How to manage your super in a COVID-19 world


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The COVID-19 pandemic is a once in a generation event that has brought greater volatility and uncertainty to financial markets. It is natural to have some concerns about the implications for your financial future and super balance, particularly if retirement is on the horizon.

However, severe as they can feel at the time, events like this are not permanent. In fact, history shows markets do bounce back from major financial shocks, including the global financial crisis (GFC) and epidemics like SARS and swine flu.

Here we address some key areas to consider when it comes to thinking about your super in a market downturn.

managing super in a covid19 world

Remember that super is a long-term investment

Outside of the family home, super is the largest investment most Australians will make in their lifetime, so it is important to take a planned and informed approach.

It is the nature of investment markets to change rapidly, and pre-retirees will have witnessed a number of market shocks in their working lives - from the 1987 stock market crash to the bursting of the tech bubble in 2000 and the GFC in 2008. What is important to note, however, is that markets do eventually recover in time.

So before deciding to make significant changes to super, such as switching your super to cash or other defensive assets, it is important to remember that you could not only be locking in a loss but could also miss out on the market gains when share markets do bounce back.

Be aware of your risk tolerance

One silver lining from COVID-19 is that people are more engaged with their finances and superannuation. Unexpected events and sudden shocks can hit at any time, so this is an opportunity to ensure your asset allocation within your super is appropriate for your age and risk tolerance.

Your individual risk tolerance is something that can change over time. A younger investor, for instance, may have a higher risk tolerance as they have decades to ride out the market highs and lows, while a more mature investor may have a lower tolerance for market volatility.

This is why is it important to regularly revisit your investment strategy as your needs change. Your investment strategy should take into account your long-term retirement goals and the expected performance of your investments over longer periods of time.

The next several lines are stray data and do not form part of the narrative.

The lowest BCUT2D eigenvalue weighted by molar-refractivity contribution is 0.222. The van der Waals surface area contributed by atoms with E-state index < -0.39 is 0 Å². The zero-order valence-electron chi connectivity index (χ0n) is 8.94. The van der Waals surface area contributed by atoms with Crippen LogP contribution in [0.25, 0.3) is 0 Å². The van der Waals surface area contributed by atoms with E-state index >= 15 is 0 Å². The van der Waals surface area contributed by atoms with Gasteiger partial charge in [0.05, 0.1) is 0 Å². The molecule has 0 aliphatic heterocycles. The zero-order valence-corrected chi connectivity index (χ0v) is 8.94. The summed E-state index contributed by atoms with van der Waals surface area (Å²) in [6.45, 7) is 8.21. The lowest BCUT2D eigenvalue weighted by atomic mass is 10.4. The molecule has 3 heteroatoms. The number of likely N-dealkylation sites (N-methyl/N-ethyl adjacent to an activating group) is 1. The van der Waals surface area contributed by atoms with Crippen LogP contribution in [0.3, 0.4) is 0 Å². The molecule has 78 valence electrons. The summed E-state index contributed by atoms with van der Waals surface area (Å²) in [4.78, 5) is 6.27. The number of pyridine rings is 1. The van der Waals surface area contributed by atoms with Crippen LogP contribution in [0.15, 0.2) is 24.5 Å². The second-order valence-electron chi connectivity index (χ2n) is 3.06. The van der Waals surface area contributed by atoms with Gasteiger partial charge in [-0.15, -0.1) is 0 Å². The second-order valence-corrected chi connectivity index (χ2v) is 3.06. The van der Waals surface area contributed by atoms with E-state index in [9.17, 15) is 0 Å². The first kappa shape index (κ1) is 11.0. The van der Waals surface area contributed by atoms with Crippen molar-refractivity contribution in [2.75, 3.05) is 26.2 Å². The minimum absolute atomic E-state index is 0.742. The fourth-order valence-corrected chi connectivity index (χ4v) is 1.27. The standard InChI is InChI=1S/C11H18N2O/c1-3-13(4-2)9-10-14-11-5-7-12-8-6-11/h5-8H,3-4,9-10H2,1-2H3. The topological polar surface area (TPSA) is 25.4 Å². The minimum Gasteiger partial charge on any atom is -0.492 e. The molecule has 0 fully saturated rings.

Having a clear investment strategy will help resist temptation to make changes based on short-term market fluctuations. Speaking with a financial adviser about your risk tolerance and individual situation may help with this.

Find ways to grow your nest egg

If your super balance has fallen as a result of COVID-19, or if you have accessed your super through the Government's early access scheme, you may want to look into ways to add to your fund if feasible, in order to keep your retirement goals on track.

  • Contribution splitting allows you to have some of your super paid into your partner's account. You can generally split the after-tax amount of your concessional contributions from the prior years (up to your concessional cap), such as employer and personal deductible contributions, as long as your partner is below their preservation age (set out by the ATO) or below 65 and not retired.
  • The downsizer superannuation contribution allows older eligible Australians to sell their home and make a contribution of up to $300,000 each to super with the proceeds. To access the scheme you must be 65 or older and meet the eligibility requirements. The downsizer contribution will count towards your transfer balance cap, which applies when you move your super savings into retirement
  • Salary sacrifice is an agreement between you and your employer to pay some of your pre-tax salary into super. This is often really tax effective. Super contributions are taxed at 15% (and up to 30% if your income is over $250,000) rather than your marginal rate, which might be up to 47%.
  • Personal deductible contributions are another option. These after after-tax contributions for which you can claim a deduction to achieve the same outcome as salary sacrifice. If your total super balance is less than $1.6 million, you can make personal contributions of up to $100,000 a year (or $300,000 over three years under the bring forward rule).
  • Spouse contributions allow you to help boost your partner's super savings. You may be entitled to claim an 18% tax offset up to $3000 that you make on behalf of your non-working or lower-income partner, as long as they haven't exceeded their non-concessional contributions cap for the financial year or have a higher super balance.

Share markets by their nature are volatile, which means they go through ups and downs. However, volatility is usually a short-term problem.

While the ride may be a bit bumpy, it is important to remember that investors who stay focused on their investment strategy generally have a greater chance of achieving their goals.

If you are unsure about the best course of action, you can speak with a financial adviser, or your super fund can point you in the right direction of educational resources and information.

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Tim Steele is the group executive of retirement and investment solutions at MLC. He contributes to several industry forums, including the ASFA System Design Policy Council. Tim holds a Bachelor of Business from the University of Newcastle and has completed the Advanced Management Program at Harvard Business School. He is also a director of the Australian Rugby Foundation.